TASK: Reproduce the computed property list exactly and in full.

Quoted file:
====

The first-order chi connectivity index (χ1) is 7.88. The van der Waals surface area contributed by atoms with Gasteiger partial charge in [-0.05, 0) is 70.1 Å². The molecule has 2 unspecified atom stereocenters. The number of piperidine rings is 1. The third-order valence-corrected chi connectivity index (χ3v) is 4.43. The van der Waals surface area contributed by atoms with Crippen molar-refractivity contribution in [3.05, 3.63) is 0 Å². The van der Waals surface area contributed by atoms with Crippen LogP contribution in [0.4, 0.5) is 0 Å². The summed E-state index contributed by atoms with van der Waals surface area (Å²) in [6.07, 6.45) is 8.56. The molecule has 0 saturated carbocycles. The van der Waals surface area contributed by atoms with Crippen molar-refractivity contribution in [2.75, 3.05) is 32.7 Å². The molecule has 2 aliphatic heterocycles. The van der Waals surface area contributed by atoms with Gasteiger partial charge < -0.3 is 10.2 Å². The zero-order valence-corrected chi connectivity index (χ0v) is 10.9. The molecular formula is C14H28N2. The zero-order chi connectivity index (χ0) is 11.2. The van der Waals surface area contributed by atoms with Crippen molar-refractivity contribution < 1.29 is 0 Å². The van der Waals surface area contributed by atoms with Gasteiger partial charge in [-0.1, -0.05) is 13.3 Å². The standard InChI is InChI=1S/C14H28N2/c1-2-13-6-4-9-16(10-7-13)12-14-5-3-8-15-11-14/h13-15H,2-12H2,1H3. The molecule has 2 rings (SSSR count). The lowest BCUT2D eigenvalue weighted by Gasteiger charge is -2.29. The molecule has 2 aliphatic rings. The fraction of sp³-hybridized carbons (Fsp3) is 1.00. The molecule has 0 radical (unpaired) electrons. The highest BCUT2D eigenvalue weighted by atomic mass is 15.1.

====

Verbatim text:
The first-order chi connectivity index (χ1) is 7.88. The van der Waals surface area contributed by atoms with Gasteiger partial charge in [-0.05, 0) is 70.1 Å². The molecule has 2 unspecified atom stereocenters. The number of piperidine rings is 1. The third-order valence-corrected chi connectivity index (χ3v) is 4.43. The van der Waals surface area contributed by atoms with Crippen molar-refractivity contribution in [3.05, 3.63) is 0 Å². The van der Waals surface area contributed by atoms with Crippen LogP contribution in [0.4, 0.5) is 0 Å². The summed E-state index contributed by atoms with van der Waals surface area (Å²) in [6.07, 6.45) is 8.56. The molecule has 0 saturated carbocycles. The van der Waals surface area contributed by atoms with Crippen molar-refractivity contribution in [2.75, 3.05) is 32.7 Å². The molecule has 2 aliphatic heterocycles. The van der Waals surface area contributed by atoms with Gasteiger partial charge < -0.3 is 10.2 Å². The zero-order valence-corrected chi connectivity index (χ0v) is 10.9. The molecular formula is C14H28N2. The zero-order chi connectivity index (χ0) is 11.2. The van der Waals surface area contributed by atoms with Crippen molar-refractivity contribution < 1.29 is 0 Å². The van der Waals surface area contributed by atoms with Gasteiger partial charge in [-0.1, -0.05) is 13.3 Å². The standard InChI is InChI=1S/C14H28N2/c1-2-13-6-4-9-16(10-7-13)12-14-5-3-8-15-11-14/h13-15H,2-12H2,1H3. The molecule has 2 rings (SSSR count). The lowest BCUT2D eigenvalue weighted by Gasteiger charge is -2.29. The molecule has 2 aliphatic rings. The fraction of sp³-hybridized carbons (Fsp3) is 1.00. The molecule has 0 radical (unpaired) electrons. The highest BCUT2D eigenvalue weighted by atomic mass is 15.1.